Business, much like sports and music, is one of the few “languages” that can bridge political, cultural and social barriers between nations and ethnic groups. As international trade expands and corporate brands become respected and consistent contributors to peaceful and prosperous societies, corporations can play an increasingly vital role in furthering international diplomacy.

Social media is rapidly advancing this new role of business. The tools of social media are connecting companies and their customers as never before, while at the same time allowing citizens to talk amongst one another to share their ideas, hopes and values. Facebook, Twitter and technology such as smart phones are dismantling the long-standing, hierarchical power structures through which consumers and citizens were told by top-down institutions and media monopolies what to think or how to behave. Now consumers and citizens can seamlessly talk among each other, aligning around shared values, causes or topics in ways that don’t necessarily support the status quo.

The good news is social networking tools are arriving at the same time that we are developing a heightened awareness of the crises we face in the world. The global financial meltdown of 2008 reinforced the extent to which our economies, cultures and lives are intimately connected. A spate of natural disasters such as the earthquakes in Haiti, Chile, and most recently in Japan, and the powerful citizen-led political revolutions throughout the Middle East are inspiring citizens and consumers to express their growing collective desire to live in a better world where governments and economic systems take responsibility for providing people with greater security, peace and prosperity.

Social media is facilitating new types of relationships between business and consumers that can help drive diplomacy in the coming years. In the marketing world, social media gives consumers new leverage to demand that corporations take on greater social responsibility in exchange for the profits they make from selling their products to a worldwide audience. For their part, brands are recognizing the value of using social media to connect directly with their customers and to ensure that they are relevant, meaningful and sharable within the social business marketplace. Within this mutually beneficial partnership, consumers are insisting on building a world based on new values (e.g. sustainability, prosperity and peace), and businesses are increasingly listening and responding.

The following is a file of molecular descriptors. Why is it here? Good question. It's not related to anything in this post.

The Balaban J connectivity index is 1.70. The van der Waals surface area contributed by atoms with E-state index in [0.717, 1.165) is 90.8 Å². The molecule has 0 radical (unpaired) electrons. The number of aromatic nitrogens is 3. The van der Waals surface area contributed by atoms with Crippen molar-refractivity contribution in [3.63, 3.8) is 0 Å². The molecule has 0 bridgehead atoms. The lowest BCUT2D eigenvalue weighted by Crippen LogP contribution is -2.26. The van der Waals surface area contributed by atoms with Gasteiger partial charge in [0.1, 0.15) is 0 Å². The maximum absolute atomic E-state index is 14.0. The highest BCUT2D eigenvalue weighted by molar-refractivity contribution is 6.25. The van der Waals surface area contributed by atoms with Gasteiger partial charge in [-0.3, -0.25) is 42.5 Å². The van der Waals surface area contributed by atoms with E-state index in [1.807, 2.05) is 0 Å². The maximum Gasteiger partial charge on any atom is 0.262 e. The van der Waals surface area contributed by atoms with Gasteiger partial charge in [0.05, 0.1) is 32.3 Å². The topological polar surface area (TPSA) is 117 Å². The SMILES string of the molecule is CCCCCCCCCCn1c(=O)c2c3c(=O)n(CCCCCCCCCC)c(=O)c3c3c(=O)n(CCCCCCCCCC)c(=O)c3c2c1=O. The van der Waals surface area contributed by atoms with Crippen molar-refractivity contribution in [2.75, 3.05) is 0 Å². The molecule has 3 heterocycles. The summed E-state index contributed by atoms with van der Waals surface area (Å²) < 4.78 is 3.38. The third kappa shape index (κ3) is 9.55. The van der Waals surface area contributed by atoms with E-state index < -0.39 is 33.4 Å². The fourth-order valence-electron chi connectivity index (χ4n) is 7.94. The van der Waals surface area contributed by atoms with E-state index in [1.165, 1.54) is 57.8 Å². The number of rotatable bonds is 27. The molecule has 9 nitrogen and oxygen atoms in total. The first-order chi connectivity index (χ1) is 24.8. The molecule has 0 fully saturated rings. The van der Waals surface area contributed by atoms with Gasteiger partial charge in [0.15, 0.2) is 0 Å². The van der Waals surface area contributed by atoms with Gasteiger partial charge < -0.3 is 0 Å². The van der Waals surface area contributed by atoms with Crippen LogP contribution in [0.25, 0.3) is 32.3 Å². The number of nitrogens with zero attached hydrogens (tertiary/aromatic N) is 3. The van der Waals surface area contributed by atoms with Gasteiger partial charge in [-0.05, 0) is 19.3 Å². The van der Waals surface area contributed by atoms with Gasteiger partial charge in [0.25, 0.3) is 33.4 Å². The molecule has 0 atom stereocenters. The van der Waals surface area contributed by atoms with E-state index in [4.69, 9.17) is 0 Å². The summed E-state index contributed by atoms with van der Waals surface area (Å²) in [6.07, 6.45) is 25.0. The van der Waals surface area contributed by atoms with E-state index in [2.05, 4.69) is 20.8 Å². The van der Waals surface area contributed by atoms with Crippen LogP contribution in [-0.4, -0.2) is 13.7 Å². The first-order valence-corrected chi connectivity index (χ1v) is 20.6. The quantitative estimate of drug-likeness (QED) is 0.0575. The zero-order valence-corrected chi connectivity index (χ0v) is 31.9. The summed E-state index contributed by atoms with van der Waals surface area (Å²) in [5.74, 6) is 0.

A recent example of the power of social media in business was the Pepsi Refresh campaign. Begun in 2010, Pepsi challenged consumers in the U.S. to identify worthy charitable projects that Pepsi could fund to the tune of about $20 million. The company created a platform where anyone could list a charity that needed support and all consumers could vote on which cause they wanted Pepsi to support. The campaign attracted consumers by the millions raising the brand’s awareness and earning them valuable social capital.

There is no doubt that in the future we will see more instances of consumers and brands working together for social transformation throughout the world. As brands seek to enlarge their global appeal, such projects will cross formerly sacred boundaries, involving consumers from many cultures, religions and nation-states all working together and aligned around shared values. Ultimately, when traditional diplomacy is struggling to win popular support or to generate tangible change on the ground, it very well may be that enlisting the support of brands and their consumer communities will be the most effective way to achieve that goal.

Simon Mainwaring is the author of We First: How brands and consumers use social media to build a better ( He is the founder of We First, a social branding consultancy that help companies build communities, profits and positive impact. He is a member of the GMI Digital Advisory Board, the Advisory Board of the Center for Public Diplomacy at the USC Annenberg School, AdAge’s Power150 and is an Expert Blogger for Fast Company. Follow Simon on twitter: @simonmainwaring